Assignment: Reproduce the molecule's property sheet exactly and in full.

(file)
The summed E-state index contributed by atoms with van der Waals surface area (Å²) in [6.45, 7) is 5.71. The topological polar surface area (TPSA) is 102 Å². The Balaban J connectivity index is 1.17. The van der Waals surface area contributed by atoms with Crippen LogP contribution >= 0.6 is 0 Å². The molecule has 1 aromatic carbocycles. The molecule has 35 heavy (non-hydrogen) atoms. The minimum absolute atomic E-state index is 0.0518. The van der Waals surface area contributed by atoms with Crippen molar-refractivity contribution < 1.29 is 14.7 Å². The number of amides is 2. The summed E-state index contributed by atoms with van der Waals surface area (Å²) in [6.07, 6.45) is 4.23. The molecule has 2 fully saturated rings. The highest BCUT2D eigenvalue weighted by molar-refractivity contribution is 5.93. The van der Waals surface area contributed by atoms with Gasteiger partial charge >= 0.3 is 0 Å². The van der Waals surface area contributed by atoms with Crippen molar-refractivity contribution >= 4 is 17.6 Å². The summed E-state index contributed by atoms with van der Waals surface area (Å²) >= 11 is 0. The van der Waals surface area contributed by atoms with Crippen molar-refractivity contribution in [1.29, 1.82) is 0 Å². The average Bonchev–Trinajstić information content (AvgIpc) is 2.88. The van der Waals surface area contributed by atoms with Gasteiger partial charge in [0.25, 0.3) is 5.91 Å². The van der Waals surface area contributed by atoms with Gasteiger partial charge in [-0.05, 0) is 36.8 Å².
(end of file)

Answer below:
The summed E-state index contributed by atoms with van der Waals surface area (Å²) in [6.45, 7) is 5.71. The topological polar surface area (TPSA) is 102 Å². The Balaban J connectivity index is 1.17. The van der Waals surface area contributed by atoms with Crippen LogP contribution >= 0.6 is 0 Å². The molecule has 1 aromatic carbocycles. The molecule has 35 heavy (non-hydrogen) atoms. The minimum absolute atomic E-state index is 0.0518. The van der Waals surface area contributed by atoms with Crippen molar-refractivity contribution < 1.29 is 14.7 Å². The number of amides is 2. The summed E-state index contributed by atoms with van der Waals surface area (Å²) in [6.07, 6.45) is 4.23. The molecule has 2 fully saturated rings. The highest BCUT2D eigenvalue weighted by molar-refractivity contribution is 5.93. The van der Waals surface area contributed by atoms with Gasteiger partial charge >= 0.3 is 0 Å². The van der Waals surface area contributed by atoms with Crippen molar-refractivity contribution >= 4 is 17.6 Å². The summed E-state index contributed by atoms with van der Waals surface area (Å²) >= 11 is 0. The van der Waals surface area contributed by atoms with Crippen molar-refractivity contribution in [1.29, 1.82) is 0 Å². The average Bonchev–Trinajstić information content (AvgIpc) is 2.88. The van der Waals surface area contributed by atoms with Gasteiger partial charge in [0.25, 0.3) is 5.91 Å². The van der Waals surface area contributed by atoms with Gasteiger partial charge in [-0.05, 0) is 36.8 Å².